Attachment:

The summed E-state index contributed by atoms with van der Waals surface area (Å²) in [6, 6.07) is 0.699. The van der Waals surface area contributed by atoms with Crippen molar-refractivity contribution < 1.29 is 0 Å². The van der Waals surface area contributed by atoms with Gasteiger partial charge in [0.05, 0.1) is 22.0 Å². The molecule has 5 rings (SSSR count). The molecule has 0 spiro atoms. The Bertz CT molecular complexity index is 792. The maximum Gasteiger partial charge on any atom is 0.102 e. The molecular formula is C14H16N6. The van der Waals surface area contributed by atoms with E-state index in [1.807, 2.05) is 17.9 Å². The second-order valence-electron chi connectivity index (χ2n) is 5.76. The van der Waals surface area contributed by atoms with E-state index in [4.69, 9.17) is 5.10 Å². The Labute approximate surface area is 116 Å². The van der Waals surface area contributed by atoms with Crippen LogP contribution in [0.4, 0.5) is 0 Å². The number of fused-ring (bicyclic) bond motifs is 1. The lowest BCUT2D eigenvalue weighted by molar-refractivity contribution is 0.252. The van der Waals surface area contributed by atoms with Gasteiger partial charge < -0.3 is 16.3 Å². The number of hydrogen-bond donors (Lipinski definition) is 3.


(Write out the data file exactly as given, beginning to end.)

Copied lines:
The summed E-state index contributed by atoms with van der Waals surface area (Å²) in [6, 6.07) is 0.699. The van der Waals surface area contributed by atoms with Crippen molar-refractivity contribution < 1.29 is 0 Å². The van der Waals surface area contributed by atoms with Gasteiger partial charge in [0.05, 0.1) is 22.0 Å². The molecule has 5 rings (SSSR count). The molecule has 0 spiro atoms. The Bertz CT molecular complexity index is 792. The maximum Gasteiger partial charge on any atom is 0.102 e. The molecular formula is C14H16N6. The van der Waals surface area contributed by atoms with E-state index in [1.807, 2.05) is 17.9 Å². The second-order valence-electron chi connectivity index (χ2n) is 5.76. The van der Waals surface area contributed by atoms with E-state index in [4.69, 9.17) is 5.10 Å². The Labute approximate surface area is 116 Å². The van der Waals surface area contributed by atoms with Crippen LogP contribution in [0.4, 0.5) is 0 Å². The number of fused-ring (bicyclic) bond motifs is 1. The lowest BCUT2D eigenvalue weighted by molar-refractivity contribution is 0.252. The van der Waals surface area contributed by atoms with Gasteiger partial charge < -0.3 is 16.3 Å². The number of hydrogen-bond donors (Lipinski definition) is 3.